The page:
Feature: Kenya's once drying rivers turn into menace following heavy rains

Source: Xinhua| 2019-12-04 21:03:06|Editor: xuxin
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by Bedah Mengo

NAIROBI, Dec. 4 (Xinhua) -- The river water of Athi in Kenya flowed with vengeance on Wednesday morning, sweeping anything on its path away.

The height of the river Athi on the south of Nairobi, Kenya's capital, has risen to an unprecedented level, threatening to carry away a bridge that is 20 meters high.

Standing on the banks of the river watching the furious water were tens of shocked residents, among them tree seedlings growers and vegetable farmers who grow the plants on the banks.

Some of their crops had been swept away by the raging waters which had seen the river expand its depth and breadth.

"We go to the banks of the river to buy vegetables every morning from the farmers. Today we went there and found the farms flooded, and vegetables washed away," said Beatrice Kitula, a vegetable seller in Kitengela.

For many residents, it is the first time they are seeing the river, where people fetch water and water their animals, in such a state.

Few months ago, the river appeared to be on its deathbed thanks to a lengthy dry spell and harmful human activities, among them pollution.

But heavy rains have given it a new lease of life, turning the once drying river into a menace.

The river, which flows through eastern Kenya into the Indian Ocean represents the current state of the water bodies across the east African nation.

Various parts of the east African nation have in the last two weeks been receiving rains of up to 100mm in a day, according to Kenya Meteorological Department (KMD).

The rainwater, which ends up in rivers, has made them burst their banks leading to deaths of several people, displacement of thousands and destruction of property worth thousands of shillings.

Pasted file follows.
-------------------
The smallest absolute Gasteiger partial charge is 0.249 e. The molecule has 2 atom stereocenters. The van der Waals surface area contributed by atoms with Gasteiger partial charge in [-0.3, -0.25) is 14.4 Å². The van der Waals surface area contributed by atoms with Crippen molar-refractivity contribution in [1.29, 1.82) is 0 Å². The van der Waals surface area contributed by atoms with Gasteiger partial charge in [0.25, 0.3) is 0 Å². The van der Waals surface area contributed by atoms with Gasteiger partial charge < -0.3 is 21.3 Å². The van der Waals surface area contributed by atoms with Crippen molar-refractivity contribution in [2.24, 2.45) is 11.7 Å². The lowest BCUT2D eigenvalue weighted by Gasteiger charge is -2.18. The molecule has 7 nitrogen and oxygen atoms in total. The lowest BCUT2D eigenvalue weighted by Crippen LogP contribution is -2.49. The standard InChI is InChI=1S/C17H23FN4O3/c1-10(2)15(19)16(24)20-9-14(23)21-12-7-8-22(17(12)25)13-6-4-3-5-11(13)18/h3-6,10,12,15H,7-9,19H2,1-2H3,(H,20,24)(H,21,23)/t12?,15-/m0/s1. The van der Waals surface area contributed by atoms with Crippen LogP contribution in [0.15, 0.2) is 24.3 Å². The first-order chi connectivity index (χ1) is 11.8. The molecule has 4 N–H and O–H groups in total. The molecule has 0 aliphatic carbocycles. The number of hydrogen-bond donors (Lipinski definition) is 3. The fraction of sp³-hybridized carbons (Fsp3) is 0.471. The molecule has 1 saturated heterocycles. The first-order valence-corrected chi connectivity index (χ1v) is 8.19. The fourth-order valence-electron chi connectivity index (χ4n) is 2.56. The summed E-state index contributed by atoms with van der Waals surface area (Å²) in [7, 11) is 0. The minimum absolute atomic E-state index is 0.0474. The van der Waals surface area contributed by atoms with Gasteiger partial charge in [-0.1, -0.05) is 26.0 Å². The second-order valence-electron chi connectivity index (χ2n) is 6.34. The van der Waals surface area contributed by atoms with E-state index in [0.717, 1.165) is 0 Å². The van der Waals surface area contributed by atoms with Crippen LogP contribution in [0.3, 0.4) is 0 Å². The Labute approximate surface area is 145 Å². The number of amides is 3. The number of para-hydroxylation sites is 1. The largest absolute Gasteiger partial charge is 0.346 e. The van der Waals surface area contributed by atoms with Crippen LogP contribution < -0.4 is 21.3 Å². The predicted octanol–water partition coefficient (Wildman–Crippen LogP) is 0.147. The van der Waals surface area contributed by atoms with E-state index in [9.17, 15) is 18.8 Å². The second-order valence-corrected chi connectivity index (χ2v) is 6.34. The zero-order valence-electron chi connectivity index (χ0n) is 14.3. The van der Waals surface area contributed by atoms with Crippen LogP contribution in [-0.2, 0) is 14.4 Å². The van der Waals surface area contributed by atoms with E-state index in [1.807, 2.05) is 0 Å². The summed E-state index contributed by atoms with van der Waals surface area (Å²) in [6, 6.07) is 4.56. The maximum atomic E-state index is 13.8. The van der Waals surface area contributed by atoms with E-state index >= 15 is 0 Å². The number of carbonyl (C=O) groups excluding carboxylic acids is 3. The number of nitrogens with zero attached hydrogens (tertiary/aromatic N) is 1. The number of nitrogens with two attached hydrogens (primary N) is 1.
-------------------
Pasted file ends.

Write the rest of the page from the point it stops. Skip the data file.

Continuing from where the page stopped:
In western Kenya, River Nyando in Kisumu County on Tuesday broke its banks displacing over 600 residents.

Residents lamented that they had lost hundreds of their animals and acres of crops, with the floods pushing them to camps.

It is the same case in the neighboring Busia County where River Nzoia has overflown flooding farms.

"Heavy rainfall is expected in Nzoia catchment in Budalangi for the next three days. Residents living next to the river are advised to relocate to higher grounds," KMD issued a caution on Wednesday.

At the Coast, Tana River whose waters in the past months had declined due to dry spell burst its banks and flooded several villages.

It is the same case in Garissa, Marsabit and Mandera, arid areas in the North where rains were initially scarce.

And in Makueni, another arid region, River Muoni has displaced hundreds of families as its waters overflew the banks.

Most of the citizens residing in areas where there are rivers are living in fear as the rains continue to pound the east African nation.

For residents in arid areas, the rains have bought more challenges as seasonal rivers that had disappeared years ago are back having found a new lease of life from the rains.

In Kitengela, some residents had their homes flooded on Monday as a seasonal river "woke up".

The Kenya Meteorological Department has warned that the heavy rains would continue in the coming days and the rest of December.

In a statement on Wednesday, the department isolated Nairobi, West Pokot, Siaya and Mukueni, among other 28 regions, as areas that would receive heavy rains.

"The heavy rainfall that is being experienced across the country has led to high flows in most rivers, triggering flooding," said KMD.

At least 132 people have been killed, over 17,000 displaced and 330,000 affected by the rains, government spokesman Cyrus Oguna said on Tuesday. He added that several acres of crops have been destroyed and hundreds of animals swept away.

Kenya needs 200 billion shillings (2 billion U.S. dollars) to deal with the disaster, with the money going to cater for flood victims and reconstruct destroyed infrastructure.